About lampas silk

A lot of people (like me) love to throw the term around but it’s seriously ill-defined, so let me explain to you what makes it so special that buying it new starts in the three figures a yard.

First of all lampas is somewhat new word. If you went into that hypothetical time machine then asking for lampas silk in the 18th century would net you perhaps something in one or two places but most people would be, like, “whut?”

As for nowadays, Wikipedia tries to tell us something about lampas but it’s not really informative:

Lampas is a type of luxury fabric with a background weft (a “ground weave”) typically in taffeta with supplementary wefts (the “pattern wefts”) laid on top and forming a design, sometimes also with a “brocading weft”. Lampas is typically woven in silk, and often has gold and silver thread enrichment.

Basically what they are getting at is this:


Okay, think of this museum’s piece as the whole width of lampas fabric whose yardage continues vertically…


This is “warp” of the fabric – the long threads that run along the yardage. (This is obviously not scale.)


This is the “weft” – the thread that runs horizontally from one end of the width to the other.


By the way, the weft is a continuous thread.

Together weft and warp make the basic fabric weave.

So how to we get from this basic weave to “lampas”?


There are additional weft threads (or just one additional thread if it’s just a two-colored lampas) that is woven to stay on top – over the basic weft. When it’s no longer needed in the pattern, it goes under the fabric and usually exists as long loose threads under that fabric.


Some lampas fabrics have an additional fabric backing the main fabric whose sole function is to weave those loose threads into itself, so they don’t get damaged.


In addition to that secondary weft, lampas has also an additional warp to hold that secondardy weft in place. A tertiary warp can also run through the background fabric and create a “damask” sort of pattern in that background.


It’s really easy to see this in this LACMA waistcoast. The secondary beige weft is held in place by a secondary beige warp.


This one is harder to see because the secondary warp here has the same color and thickness as the primary warp.

Most lampas fabrics are multi-colored, so the weaving has to coordinate a lot of addtional weft threads. It’s also very materially intense, since you need way more silk for this fabric.

Now where is the difference to silk brocade? Well, brocade is super ill-defined. If you wanted to, you call all lampas brocade since the secondary weft going in and out the fabric is “brocading”. Not all brocade is lampas though, obviously. Lacking secondary and tertiary warps is a dead giveaway.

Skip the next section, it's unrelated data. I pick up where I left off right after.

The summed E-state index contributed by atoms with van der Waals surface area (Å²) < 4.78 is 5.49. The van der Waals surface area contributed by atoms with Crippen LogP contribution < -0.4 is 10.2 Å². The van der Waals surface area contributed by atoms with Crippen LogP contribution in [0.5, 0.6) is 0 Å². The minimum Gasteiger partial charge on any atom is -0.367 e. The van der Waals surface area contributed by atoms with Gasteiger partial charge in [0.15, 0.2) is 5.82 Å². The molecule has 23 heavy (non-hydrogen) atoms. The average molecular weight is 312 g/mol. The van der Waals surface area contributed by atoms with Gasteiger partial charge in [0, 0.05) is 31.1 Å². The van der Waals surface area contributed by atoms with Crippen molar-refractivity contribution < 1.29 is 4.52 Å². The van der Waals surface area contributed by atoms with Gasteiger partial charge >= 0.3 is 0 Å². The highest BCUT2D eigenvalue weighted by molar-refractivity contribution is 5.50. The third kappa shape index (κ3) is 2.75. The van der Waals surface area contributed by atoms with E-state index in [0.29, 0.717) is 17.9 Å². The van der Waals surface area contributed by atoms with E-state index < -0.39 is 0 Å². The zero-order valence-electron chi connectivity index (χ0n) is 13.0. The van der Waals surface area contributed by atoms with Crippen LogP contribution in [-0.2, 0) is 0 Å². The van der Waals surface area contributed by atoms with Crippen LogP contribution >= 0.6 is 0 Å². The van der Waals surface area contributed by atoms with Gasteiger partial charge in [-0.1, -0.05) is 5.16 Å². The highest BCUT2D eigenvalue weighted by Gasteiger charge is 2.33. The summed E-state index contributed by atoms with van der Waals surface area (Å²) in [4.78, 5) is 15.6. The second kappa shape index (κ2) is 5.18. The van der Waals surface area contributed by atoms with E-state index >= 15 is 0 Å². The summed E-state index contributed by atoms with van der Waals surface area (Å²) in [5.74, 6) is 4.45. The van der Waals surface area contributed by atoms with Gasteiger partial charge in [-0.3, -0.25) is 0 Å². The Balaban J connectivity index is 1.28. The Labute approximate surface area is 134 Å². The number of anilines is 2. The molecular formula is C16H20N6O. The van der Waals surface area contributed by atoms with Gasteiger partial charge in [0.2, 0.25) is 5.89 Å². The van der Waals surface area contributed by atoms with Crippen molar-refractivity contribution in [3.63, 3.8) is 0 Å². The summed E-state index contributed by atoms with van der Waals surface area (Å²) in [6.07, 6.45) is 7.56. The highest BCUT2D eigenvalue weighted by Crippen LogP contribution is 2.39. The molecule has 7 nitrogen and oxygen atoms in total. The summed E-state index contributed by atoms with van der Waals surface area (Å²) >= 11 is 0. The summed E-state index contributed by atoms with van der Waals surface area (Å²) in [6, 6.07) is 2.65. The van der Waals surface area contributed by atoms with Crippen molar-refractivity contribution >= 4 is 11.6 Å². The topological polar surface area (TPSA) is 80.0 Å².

Unfortunately seeing and identifying those secondary and tertiary warps is really difficult. If they have the color and thickness of the base fabric, it becomes quite difficult actually. So the easiest way to spot a lampas is to be told that it is one by its seller.

I know that’s an absolute non-answer. But the likelihood of encountered new silk fabric that is lampas but not labelled as such is pretty much non-existent. So if something new is merely labelled “brocade”, it’s probably not lampas. It’s like labelling a Ferrari “a car” which is stupid from a marketing perspective.

On vintage fabric this obviously doesn’t apply because there are genuinely sellers of lampas fabric who have no idea what they have. The rule of thumb is that you should not buy it on the hope that it is the “right” weave. As previously mentioned on that blog merely something because it ticks the right boxes (like worsted pure wool) doesn’t mean you will like the fabric, let alone working with the fabric. Buy something because it looks cool and nice and beautiful and fitting your project.

Even then, this might net you a polyester brocade (they exist and from afar they can look really good) but at least then you’ll have something pretty.

Leave a Reply

Fill in your details below or click an icon to log in:

WordPress.com Logo

You are commenting using your WordPress.com account. Log Out / Change )

Twitter picture

You are commenting using your Twitter account. Log Out / Change )

Facebook photo

You are commenting using your Facebook account. Log Out / Change )

Google+ photo

You are commenting using your Google+ account. Log Out / Change )

Connecting to %s